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Reason for removing the See Also section[edit]

I've just removed the See Also section from this article. It linked to Backbone, Ember and Meteor, but as usual with such sections it didn't explain the criteria for inclusion/exclusion. I know these decisions are difficult to pin down without expressing any bias (why Backbone if not Knockout? why Meteor if not Firebase? what is a library vs a framework vs a full stack?) so I suggest we leave this section empty until there is a satisfactory Comparison of Javascript MV* Frameworks article to which we can link. Any objections? - Pointillist (talk) 00:13, 1 June 2013 (UTC)

Attempting to add the following: Directives - Teach the browser new tricks. Someone said that HTML 6 goes under the name of Angular b/c of HTML 6 which may explain just how powerful AngularJS's framework is perceived. Three phases of the bootstrapper.

  1. Wait for the DOM to load
  2. Create a new Injector
  3. Compile Service is like compiling in C or C++. It walks the DOM and locates all the directives like "ng-app".
  4. Link Phase - The link phase attaches all the directives to scope.

Cite: Writing Directives - Author Unknown link on world wide web and --Mnoon (talk) 08:21, 21 July 2013 (UTC)

Need to cull the Releases list[edit]

The Releases list fails WP:NOTCHANGELOG, I'm afraid:

Changelogs, release histories or release notes. An article about a product may include a prose history of its development and major improvements. Tables or lists of changes should be avoided; instead, significant changes should be merged into – and contextualised in – the product's history. Note that, in addition to being unencyclopedic, lists of changes and releases are also unsuitable for inclusion in Wikipedia articles as they're usually drawn – often verbatim – from primary sources.

I image we'll end up with a short list of major releases, with the key differences summarised. We'll need reliable third party sources for those. Any idea who has covered this who isn't a Google employee or contributor to AngularJS? - Pointillist (talk) 18:54, 19 September 2013 (UTC)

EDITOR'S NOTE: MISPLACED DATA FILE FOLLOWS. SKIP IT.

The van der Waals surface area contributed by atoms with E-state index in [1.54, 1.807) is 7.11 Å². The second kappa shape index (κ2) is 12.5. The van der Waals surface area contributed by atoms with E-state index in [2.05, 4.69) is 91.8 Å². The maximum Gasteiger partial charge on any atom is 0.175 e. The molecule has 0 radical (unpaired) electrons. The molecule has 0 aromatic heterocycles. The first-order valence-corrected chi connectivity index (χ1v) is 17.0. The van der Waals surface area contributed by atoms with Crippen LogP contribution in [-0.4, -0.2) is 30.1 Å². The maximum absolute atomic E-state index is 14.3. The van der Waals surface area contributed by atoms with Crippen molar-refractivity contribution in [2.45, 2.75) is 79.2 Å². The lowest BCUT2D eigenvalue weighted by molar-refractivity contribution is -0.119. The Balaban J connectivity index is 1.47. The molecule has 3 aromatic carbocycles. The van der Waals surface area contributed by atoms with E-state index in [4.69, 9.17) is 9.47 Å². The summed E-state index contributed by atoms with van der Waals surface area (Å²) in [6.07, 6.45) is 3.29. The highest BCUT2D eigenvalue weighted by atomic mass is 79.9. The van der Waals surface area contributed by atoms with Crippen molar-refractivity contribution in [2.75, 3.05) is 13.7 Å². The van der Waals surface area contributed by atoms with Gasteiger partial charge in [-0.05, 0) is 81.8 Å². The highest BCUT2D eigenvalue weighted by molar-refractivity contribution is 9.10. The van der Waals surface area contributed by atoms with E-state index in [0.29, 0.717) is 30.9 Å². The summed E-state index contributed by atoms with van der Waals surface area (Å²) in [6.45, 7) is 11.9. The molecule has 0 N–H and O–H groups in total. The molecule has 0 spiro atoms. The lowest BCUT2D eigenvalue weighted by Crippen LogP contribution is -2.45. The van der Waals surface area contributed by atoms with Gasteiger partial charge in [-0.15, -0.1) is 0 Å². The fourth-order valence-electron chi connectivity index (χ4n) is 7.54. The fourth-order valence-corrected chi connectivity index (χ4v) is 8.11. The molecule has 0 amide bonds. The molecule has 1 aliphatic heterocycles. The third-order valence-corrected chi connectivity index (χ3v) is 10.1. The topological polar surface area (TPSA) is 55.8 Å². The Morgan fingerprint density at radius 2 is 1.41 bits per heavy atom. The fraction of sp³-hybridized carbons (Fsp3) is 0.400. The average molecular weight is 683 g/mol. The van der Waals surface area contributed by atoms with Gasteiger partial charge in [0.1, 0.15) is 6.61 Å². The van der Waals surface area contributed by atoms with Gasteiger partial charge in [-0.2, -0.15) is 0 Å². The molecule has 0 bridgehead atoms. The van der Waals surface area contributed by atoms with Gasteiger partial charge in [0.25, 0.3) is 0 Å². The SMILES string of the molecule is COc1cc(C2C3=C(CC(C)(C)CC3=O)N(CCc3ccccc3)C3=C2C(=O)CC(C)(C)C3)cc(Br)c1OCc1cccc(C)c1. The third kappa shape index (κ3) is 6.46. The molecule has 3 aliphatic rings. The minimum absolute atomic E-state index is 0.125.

So... it's been three months. Does nobody object if I simply delete the entire Releases list section? - Pointillist (talk) 14:41, 23 December 2013 (UTC)
As a random passer-by I object because of the awesomeness of the codenames. One does not simply delete awesomeness. (talk) 15:47, 8 January 2014 (UTC)
As another passer-by I do not object. Please go ahead. Having pages over pages of irrelevant dates and version numbers is not helpful. I came here to get an idea how angularJS evolved and how relevant it was in its early years but instead I'm confronted with this monster list of nothing? - Giszmo (talk) 19:09, 9 December 2014 (UTC)

Code sample[edit]

Should we include a code sample/examples (as on JavaScript#Simple_examples, JQuery#Usage_styles)? I found a simple hello world on --Aprillion 18:27, 16 April 2014 (UTC)

Go ahead but I find it does AngularJS no justice to not show controllers. It's an MVC framework and showing only a V with a bit of M is meh. --Giszmo (talk) 19:14, 9 December 2014 (UTC)

I reverted the addition of a new section on performance monitoring[edit]

Addition diff, removal diff. Concern was: partly out of scope, applying to other frameworks and JS generally, and partly promotional. Reproduced below:

Traditionally, javascript applications performance measured by time required to fetch html page and all linked resources from the server till the moment application initialize. Good example of such monitoring would be service provided by New Relic company. New Relic Browser service keep track of page load time, onload events, as well as tracking timing of AJAX requests made by javascript application.
Company SOASTA provides service mPulse specifically designed for performance monitoring of single-page application's. Monitoring is done via small javascript module loaded on the page, which intercepts events fired by AngularJS, Backbone.js, Ember.js and other frameworks.
AngularJS distinct feature is $digest cycle. $digest cycle does dirty checking of data in the scope, as well as making all necessary changes and react to all emitted events. Common problem with that is complex code running synchronously as part of $digest loop. Since browsers run javascript in the single thread, any synchronous long running code potentially might cause animation slowdowns and, sometimes, completely lock browser. To address this Angular-specific issue, company Meaningful Randomness created service ngMetrics[1] which focused only on code run during $digest cycle.

Bold formatting as originally submitted by contributor. Comments? Samsara 21:05, 31 August 2015 (UTC)

  1. ^ "ngMetrics - Performance Metrics For Serious Angular Applications".